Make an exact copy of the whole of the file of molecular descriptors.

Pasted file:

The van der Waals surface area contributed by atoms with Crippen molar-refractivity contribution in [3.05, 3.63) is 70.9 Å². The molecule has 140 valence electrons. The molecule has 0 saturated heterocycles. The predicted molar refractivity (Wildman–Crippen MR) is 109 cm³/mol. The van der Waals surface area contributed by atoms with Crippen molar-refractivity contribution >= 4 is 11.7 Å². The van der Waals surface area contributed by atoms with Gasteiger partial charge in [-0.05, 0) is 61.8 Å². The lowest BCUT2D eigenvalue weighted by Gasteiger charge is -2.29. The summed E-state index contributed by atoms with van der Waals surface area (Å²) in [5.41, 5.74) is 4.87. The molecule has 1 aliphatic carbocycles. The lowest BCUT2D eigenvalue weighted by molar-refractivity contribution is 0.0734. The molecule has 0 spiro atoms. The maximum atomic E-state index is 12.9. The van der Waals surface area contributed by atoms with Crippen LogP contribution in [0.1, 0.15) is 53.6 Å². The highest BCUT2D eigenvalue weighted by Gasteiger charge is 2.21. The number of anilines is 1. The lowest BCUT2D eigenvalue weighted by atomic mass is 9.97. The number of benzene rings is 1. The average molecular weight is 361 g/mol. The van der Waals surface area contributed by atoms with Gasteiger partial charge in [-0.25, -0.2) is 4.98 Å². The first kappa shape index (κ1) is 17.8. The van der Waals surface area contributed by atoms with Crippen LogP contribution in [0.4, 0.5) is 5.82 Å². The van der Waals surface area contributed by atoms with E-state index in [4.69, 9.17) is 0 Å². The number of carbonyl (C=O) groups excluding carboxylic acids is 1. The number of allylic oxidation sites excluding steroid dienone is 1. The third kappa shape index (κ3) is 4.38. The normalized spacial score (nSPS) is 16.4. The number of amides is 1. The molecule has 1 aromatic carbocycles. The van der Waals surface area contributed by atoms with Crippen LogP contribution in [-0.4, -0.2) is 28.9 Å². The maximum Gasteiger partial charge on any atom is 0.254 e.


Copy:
The van der Waals surface area contributed by atoms with Crippen molar-refractivity contribution in [3.05, 3.63) is 70.9 Å². The molecule has 140 valence electrons. The molecule has 0 saturated heterocycles. The predicted molar refractivity (Wildman–Crippen MR) is 109 cm³/mol. The van der Waals surface area contributed by atoms with Crippen molar-refractivity contribution >= 4 is 11.7 Å². The van der Waals surface area contributed by atoms with Gasteiger partial charge in [-0.05, 0) is 61.8 Å². The lowest BCUT2D eigenvalue weighted by Gasteiger charge is -2.29. The summed E-state index contributed by atoms with van der Waals surface area (Å²) in [5.41, 5.74) is 4.87. The molecule has 1 aliphatic carbocycles. The lowest BCUT2D eigenvalue weighted by molar-refractivity contribution is 0.0734. The molecule has 0 spiro atoms. The maximum atomic E-state index is 12.9. The van der Waals surface area contributed by atoms with Crippen LogP contribution in [0.1, 0.15) is 53.6 Å². The highest BCUT2D eigenvalue weighted by Gasteiger charge is 2.21. The number of anilines is 1. The lowest BCUT2D eigenvalue weighted by atomic mass is 9.97. The number of benzene rings is 1. The average molecular weight is 361 g/mol. The van der Waals surface area contributed by atoms with Gasteiger partial charge in [-0.25, -0.2) is 4.98 Å². The first kappa shape index (κ1) is 17.8. The van der Waals surface area contributed by atoms with Crippen LogP contribution in [0.4, 0.5) is 5.82 Å². The van der Waals surface area contributed by atoms with E-state index in [4.69, 9.17) is 0 Å². The number of carbonyl (C=O) groups excluding carboxylic acids is 1. The number of allylic oxidation sites excluding steroid dienone is 1. The third kappa shape index (κ3) is 4.38. The normalized spacial score (nSPS) is 16.4. The number of amides is 1. The molecule has 1 aromatic carbocycles. The van der Waals surface area contributed by atoms with Crippen LogP contribution in [-0.4, -0.2) is 28.9 Å². The maximum Gasteiger partial charge on any atom is 0.254 e.